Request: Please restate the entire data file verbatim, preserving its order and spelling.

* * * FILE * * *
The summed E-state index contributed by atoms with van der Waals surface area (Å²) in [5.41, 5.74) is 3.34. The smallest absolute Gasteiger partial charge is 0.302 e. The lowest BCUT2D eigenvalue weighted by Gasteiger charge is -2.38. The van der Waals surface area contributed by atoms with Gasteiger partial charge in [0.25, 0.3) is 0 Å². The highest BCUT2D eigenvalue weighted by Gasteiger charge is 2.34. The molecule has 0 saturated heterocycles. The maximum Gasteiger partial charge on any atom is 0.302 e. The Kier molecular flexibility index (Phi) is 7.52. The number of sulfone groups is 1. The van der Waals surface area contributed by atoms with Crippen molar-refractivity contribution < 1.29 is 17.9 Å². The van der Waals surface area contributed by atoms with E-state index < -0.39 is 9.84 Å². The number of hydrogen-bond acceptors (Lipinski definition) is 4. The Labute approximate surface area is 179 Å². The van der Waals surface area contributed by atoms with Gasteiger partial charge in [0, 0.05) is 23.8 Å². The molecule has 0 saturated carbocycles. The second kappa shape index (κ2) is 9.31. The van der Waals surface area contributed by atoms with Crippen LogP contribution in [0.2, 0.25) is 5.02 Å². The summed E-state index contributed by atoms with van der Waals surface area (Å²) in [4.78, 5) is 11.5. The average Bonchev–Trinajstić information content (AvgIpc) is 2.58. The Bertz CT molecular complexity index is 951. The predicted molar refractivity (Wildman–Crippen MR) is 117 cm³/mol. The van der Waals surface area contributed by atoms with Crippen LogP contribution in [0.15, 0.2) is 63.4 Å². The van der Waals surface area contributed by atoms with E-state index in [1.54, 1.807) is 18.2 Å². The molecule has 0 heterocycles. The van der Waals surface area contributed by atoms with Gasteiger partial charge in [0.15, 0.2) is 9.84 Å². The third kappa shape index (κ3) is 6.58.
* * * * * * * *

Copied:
The summed E-state index contributed by atoms with van der Waals surface area (Å²) in [5.41, 5.74) is 3.34. The smallest absolute Gasteiger partial charge is 0.302 e. The lowest BCUT2D eigenvalue weighted by Gasteiger charge is -2.38. The van der Waals surface area contributed by atoms with Gasteiger partial charge in [0.25, 0.3) is 0 Å². The highest BCUT2D eigenvalue weighted by Gasteiger charge is 2.34. The molecule has 0 saturated heterocycles. The maximum Gasteiger partial charge on any atom is 0.302 e. The Kier molecular flexibility index (Phi) is 7.52. The number of sulfone groups is 1. The van der Waals surface area contributed by atoms with Crippen molar-refractivity contribution < 1.29 is 17.9 Å². The van der Waals surface area contributed by atoms with E-state index < -0.39 is 9.84 Å². The number of hydrogen-bond acceptors (Lipinski definition) is 4. The Labute approximate surface area is 179 Å². The van der Waals surface area contributed by atoms with Gasteiger partial charge in [0, 0.05) is 23.8 Å². The molecule has 0 saturated carbocycles. The second kappa shape index (κ2) is 9.31. The van der Waals surface area contributed by atoms with Crippen LogP contribution in [0.2, 0.25) is 5.02 Å². The summed E-state index contributed by atoms with van der Waals surface area (Å²) in [4.78, 5) is 11.5. The average Bonchev–Trinajstić information content (AvgIpc) is 2.58. The Bertz CT molecular complexity index is 951. The predicted molar refractivity (Wildman–Crippen MR) is 117 cm³/mol. The van der Waals surface area contributed by atoms with Crippen LogP contribution in [0.15, 0.2) is 63.4 Å². The van der Waals surface area contributed by atoms with E-state index in [1.54, 1.807) is 18.2 Å². The molecule has 0 heterocycles. The van der Waals surface area contributed by atoms with Gasteiger partial charge in [0.15, 0.2) is 9.84 Å². The third kappa shape index (κ3) is 6.58.